Yes the cyclist should have known better. He is an adult not a child. He is riding in urban traffic where there is a known, albeit low, risk of injury and death. It is up to him to educate himself about safe riding. If there had been an HGV close behind him he would quite possibly be dead now. A high price to pay for not spending a bit of time making yourself a better cyclist.
He has bought a helmet and is using a rear flasher in daylight. Maybe he thinks doing that makes him bullet proof.
I strongly disagree, this is going down the 'compulsory training' route, you may as well say that adults have no right to ride on the road until they have received and passed Bikeability 3. Perhaps then they get a cycling licence (and registration tabs)?
Proper adherence to the law by the already trained and licenced road users would be the start, acceptance of the need for proper training in road design by the relevant professionals would allow untrained cyclists to ride safely in the designated areas.
If you want a well-priced fat bike, try Planet X.
Is is the responsibility of the car occupant to check. Max fine £1000 if it hasn't been increased.'
http://www.ctc.org.uk/sites/default/fil ... 401061.pdf
But it is still up to all road users to use due care and attention.
16% of households last year - a still significant number of individuals http://www.ons.gov.uk/ons/rel/rdit2/internet-access---households-and-individuals/2014/stb-ia-2014.html
Me too. I hauled cooking stuff for nearly 2000 miles round Spain and only used it a handful of times. When you can get a filling menu del dia for under €10 and breakfast for €3 there's not much incentive to cook. Plus with hotels not much more than camping there's not much incentive to camp!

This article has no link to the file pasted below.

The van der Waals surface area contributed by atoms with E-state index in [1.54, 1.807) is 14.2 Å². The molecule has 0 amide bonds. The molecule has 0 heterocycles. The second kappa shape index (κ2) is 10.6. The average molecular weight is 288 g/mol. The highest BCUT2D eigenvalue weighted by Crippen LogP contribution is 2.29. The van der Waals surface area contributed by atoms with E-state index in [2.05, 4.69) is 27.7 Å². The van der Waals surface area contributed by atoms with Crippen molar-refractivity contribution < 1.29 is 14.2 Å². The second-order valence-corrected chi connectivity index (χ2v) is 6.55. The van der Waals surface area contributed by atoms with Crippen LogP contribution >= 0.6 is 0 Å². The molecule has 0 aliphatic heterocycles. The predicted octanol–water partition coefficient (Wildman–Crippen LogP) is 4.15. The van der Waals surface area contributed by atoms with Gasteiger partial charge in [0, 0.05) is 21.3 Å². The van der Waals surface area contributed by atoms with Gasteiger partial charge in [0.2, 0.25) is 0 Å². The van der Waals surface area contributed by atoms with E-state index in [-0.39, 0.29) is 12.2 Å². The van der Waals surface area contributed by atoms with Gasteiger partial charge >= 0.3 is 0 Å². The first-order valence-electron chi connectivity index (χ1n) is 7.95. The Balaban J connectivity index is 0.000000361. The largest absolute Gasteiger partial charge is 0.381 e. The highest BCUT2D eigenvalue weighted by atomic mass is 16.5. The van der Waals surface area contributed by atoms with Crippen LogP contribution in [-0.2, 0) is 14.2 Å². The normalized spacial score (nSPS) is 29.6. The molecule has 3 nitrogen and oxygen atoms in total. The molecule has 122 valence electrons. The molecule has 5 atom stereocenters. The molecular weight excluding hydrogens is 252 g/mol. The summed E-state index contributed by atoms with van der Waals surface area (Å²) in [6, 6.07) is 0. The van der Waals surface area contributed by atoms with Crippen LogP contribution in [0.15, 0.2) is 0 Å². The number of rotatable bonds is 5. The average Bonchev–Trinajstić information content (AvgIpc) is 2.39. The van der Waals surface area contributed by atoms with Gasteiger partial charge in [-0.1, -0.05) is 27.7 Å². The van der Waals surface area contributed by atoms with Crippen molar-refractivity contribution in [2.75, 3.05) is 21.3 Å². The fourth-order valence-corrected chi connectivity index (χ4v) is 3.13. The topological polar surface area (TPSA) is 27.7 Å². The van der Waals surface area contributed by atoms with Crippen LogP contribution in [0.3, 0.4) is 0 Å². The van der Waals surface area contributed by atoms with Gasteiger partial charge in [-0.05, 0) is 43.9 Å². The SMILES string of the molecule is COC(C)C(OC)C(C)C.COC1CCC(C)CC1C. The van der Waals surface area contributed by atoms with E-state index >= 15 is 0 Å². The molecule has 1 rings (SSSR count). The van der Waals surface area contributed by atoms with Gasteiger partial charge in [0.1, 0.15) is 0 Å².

I keep putting back the day of departure and am itching to leave - I was hoping to set off from the south Lakes tomorrow but if I do I will be heading into a whole world of trouble by the look of things. Now it looks like I may have to wait until the weekend or even further ahead. My panniers are all packed, my bike has been tweaked and I am ready!
I am just wondering what other people make of this dilemma. This will be my first tour and it is very important to me for many personal and spiritual reasons. I know that the ride and the solitude will be mentally challenging and in many ways I want it to be hard, I just don't think I want to be wet every day, all day! I used to be a cycling courier so I know what riding in wet weather is about - it is grim but doable and I always had my home and a hot shower to go home to! On this tour I will be wild camping nearly every night.
The question is: shall I turn my attention towards a continental tour and head for Germany, France or Spain? Or all three? Or wait and see if the weather changes?
Looking forward to some words of wisdom
I've spent months touring up in Scotland in all sorts of weathernd if you do get stuck somewhere for over a week with nothing to do (i.e. north west in durness) due to weather it can get depressing. With Scotland it is simple as adapting to the changes, if it is raining or windy one day you take a rest. Having said that given the current conditions I'd go but somewhere say a circuar tour around somewhere with scenery but a train station, then if the weather does not change you can get the train with a day or two rides and head south to better weather.
If he had chosen another route it wouldn't have happened. A lot of things don't or do happen "if"........... Isn't the purpose of a cycle lane to be safer for cyclists??